[15:17] And they were shameless it seemed in their behavior. So that's the first is that this isn't rotten judgment on behalf of the Lord. It's appropriate.

[15:27] It's appropriate. But the second objection you may have, or somebody you may know have, is that this is an outdated judgment. This is the Old Testament angry judgment.

[15:39] Jesus would never have said anything like this. It doesn't apply in our gospel age. But just to say that that doesn't take account of what Jesus himself says.

[15:51] And beware of thinking that judgment only applies in the olden days. God is the same yesterday, today and forever. What God is doing is he's calling his people to account for the way that he wants them to be.

[16:06] And that still is the case for us today. It's not like we can just say, well, this is irrelevant. This doesn't matter. So you may think that, well, judgment is uncomfortable because Jesus doesn't really go there.

[16:20] You may also be thinking, or you may know people who think, well, I don't see judgment happening around me. God isn't judging me. Life's going on. I don't feel like God's about to judge me.

[16:32] But can I just read you just, I suppose, dealing with this quite quickly? Let me just read you one thing that Jesus says in Matthew 24. Jesus tells a story to kind of illustrate this point.

[16:45] Matthew chapter 24, I'm going to read from verse 45. And Jesus is speaking about the future and about the fact that he is coming, which incorporates this whole idea of the fact that he is coming to be the judge.

[16:57] So he says, who then is the faithful and wise servant whom the master has put in charge of the servants in his household to give them their food at the proper time? It'll be good for that servant whose master finds him doing so when he returns.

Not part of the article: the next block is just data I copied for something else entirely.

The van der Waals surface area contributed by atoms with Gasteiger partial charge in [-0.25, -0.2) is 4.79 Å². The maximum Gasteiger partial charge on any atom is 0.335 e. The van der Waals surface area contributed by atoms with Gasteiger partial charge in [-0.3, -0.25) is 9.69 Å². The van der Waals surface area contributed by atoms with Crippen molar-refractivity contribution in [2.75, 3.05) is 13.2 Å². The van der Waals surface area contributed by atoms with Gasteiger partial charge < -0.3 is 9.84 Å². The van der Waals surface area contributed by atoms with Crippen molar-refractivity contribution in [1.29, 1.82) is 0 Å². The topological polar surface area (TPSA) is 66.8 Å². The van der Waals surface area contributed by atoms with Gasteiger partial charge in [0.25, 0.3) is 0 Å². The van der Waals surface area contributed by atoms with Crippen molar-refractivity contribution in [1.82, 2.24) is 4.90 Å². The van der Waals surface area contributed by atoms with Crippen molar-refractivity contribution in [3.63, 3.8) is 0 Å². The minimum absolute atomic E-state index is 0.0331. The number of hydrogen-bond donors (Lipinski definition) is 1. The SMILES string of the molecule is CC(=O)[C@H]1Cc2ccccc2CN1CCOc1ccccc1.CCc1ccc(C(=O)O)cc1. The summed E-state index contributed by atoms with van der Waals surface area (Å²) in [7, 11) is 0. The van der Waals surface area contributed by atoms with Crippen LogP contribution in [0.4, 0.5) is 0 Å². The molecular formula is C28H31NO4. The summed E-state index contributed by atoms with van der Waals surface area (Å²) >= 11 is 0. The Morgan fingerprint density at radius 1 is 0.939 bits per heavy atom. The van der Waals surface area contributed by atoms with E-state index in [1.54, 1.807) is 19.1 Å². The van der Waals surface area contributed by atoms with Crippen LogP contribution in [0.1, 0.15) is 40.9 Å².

[17:11] I tell you the truth. He will put him in charge of all his possessions. So he's speaking of somebody who's prepared. But suppose that servant is wicked and says to himself, my master's staying away a long time and he then begins to beat his fellow servants and to eat and drink with drunkards.

[17:29] The master of that servant will come on a day when he doesn't expect him and at an hour he's not aware of. He will cut him to pieces and assign him a place with the hypocrites where there will be weeping and gnashing of teeth.

[17:42] Now Jesus said that. And that means that we can't be complacent. There isn't room for complacency because you see now is the time where Jesus, if you like warns and he says, I am the one who holds out the words of life to you in me is salvation.

[17:59] But you have to listen to my words. You have to come now because there is a day coming when I will come to judge all people. So now is a day of warning. It's certain that he will come so don't be complacent.